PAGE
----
In This Issue
- OneAccord Adds Recruiting Services
- Meet Our New Principals: Mike Moroney and Dan Little
- What a Succession Plan Is — and Isn't
- Carolyne Simi on the Warning Signs of an Unstable Business
- More resources for Busy Business Leaders
We are excited to announce that we have expanded our service offering to include recruiting services. Now, whether you're a business owner looking for the right person for the job or an executive searching for the right opportunity, we can help.
The people you hire have a tremendous impact on the success of your business. Your growth as a company and eventual ability to exit will depend on having the right people in the right seats on the bus, but the process of hiring can be long, painful and doesn't come with any guarantees. This is where OneAccord can help.
Our full-service, tailored recruiting services take the pain and guesswork out of hiring top talent. Hiring happens in half the time of the typical search and 98.7 percent of hires remain in their position for more than a year — typically more than two.
Mike is a lifelong resident of the Seattle area. He spent the first 18 years of his professional career in commercial and investment banking with Rainier Bank and Bank of America, working with middle-market companies headquartered in the Pacific Northwest.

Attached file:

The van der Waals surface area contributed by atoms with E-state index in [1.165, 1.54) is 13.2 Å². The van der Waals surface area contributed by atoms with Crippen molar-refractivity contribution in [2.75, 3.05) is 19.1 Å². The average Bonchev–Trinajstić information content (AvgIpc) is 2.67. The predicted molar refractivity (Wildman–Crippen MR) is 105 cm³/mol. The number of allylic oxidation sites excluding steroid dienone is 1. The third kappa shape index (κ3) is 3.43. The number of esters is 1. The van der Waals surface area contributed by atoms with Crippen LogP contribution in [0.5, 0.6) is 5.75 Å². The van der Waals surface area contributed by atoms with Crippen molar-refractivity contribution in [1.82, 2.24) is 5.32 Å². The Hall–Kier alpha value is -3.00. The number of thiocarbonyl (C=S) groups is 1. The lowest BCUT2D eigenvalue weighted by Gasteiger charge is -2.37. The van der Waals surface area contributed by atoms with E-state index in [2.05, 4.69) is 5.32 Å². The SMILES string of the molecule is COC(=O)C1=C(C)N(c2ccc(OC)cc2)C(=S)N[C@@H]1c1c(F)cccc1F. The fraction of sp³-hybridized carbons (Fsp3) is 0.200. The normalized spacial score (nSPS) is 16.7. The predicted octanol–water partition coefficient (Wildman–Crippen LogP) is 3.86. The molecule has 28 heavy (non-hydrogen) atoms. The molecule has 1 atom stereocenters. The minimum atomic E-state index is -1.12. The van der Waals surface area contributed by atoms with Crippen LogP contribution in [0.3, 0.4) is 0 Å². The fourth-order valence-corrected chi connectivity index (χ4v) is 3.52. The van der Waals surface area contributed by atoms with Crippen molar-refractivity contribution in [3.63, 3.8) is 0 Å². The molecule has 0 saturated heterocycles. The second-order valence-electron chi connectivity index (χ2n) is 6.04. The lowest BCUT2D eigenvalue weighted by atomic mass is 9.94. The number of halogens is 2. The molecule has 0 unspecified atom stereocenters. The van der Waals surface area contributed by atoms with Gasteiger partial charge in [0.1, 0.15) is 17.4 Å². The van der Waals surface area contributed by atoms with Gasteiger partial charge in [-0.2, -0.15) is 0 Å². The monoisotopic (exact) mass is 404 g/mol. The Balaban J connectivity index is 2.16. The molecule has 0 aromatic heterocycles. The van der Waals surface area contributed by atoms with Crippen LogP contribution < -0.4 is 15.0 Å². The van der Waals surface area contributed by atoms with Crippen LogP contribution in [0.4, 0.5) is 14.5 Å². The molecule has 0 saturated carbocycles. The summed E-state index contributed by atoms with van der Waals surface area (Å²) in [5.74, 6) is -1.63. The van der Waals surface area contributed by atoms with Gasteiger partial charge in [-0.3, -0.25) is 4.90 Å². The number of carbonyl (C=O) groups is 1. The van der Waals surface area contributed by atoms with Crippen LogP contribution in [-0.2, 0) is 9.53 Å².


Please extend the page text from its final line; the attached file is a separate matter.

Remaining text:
Over the last 20 years, Mike has led privately held companies in a variety of industries. In each role, he had full P&L responsibility and led all aspects of the business, including sales and marketing, production, personnel development and financial controls.
Mike's practice focus includes executive coaching, financial strategies, turnarounds, manufacturing and construction.
Throughout his career, Dan has focused on improving manufacturing and operational performance, primarily in the consumer products and retail industries. He is skilled at identifying opportunities and implementing organizational change and alignment to achieve results, and possesses expertise in manufacturing, global supply chain management and retail operations.
Dan's career began at Boeing Electronics as a manufacturing engineer and his subsequent experience includes operations analysis and factory operations in the consumer products industry.
Dan's practice focus includes manufacturing, supply chain, optimization, retail and consumer products.
By John Kaminski, OneAccord Principal
Business owners concerned about the legacy of their company need a succession plan. For many, the plan is to sell the company someday, which reasonable — but this is not a succession plan.
Assuming you want the maximum value for your company when you sell, do you realize your company is worth more without you in it? Buyers want to know the business will continue to perform after you are gone. Owner dependency is a major factor in business valuation.
Can you take a month off and feel comfortable that your business will perform as expected? Can you do that more than once a year? If so, it’s a pretty safe bet that you won’t take a dependency haircut on valuation.
Now some of you are having that OMG moment where you realize you now have to bet the farm by letting somebody else run the business or risk a lower valuation when selling. The truth is that there is another, safer way.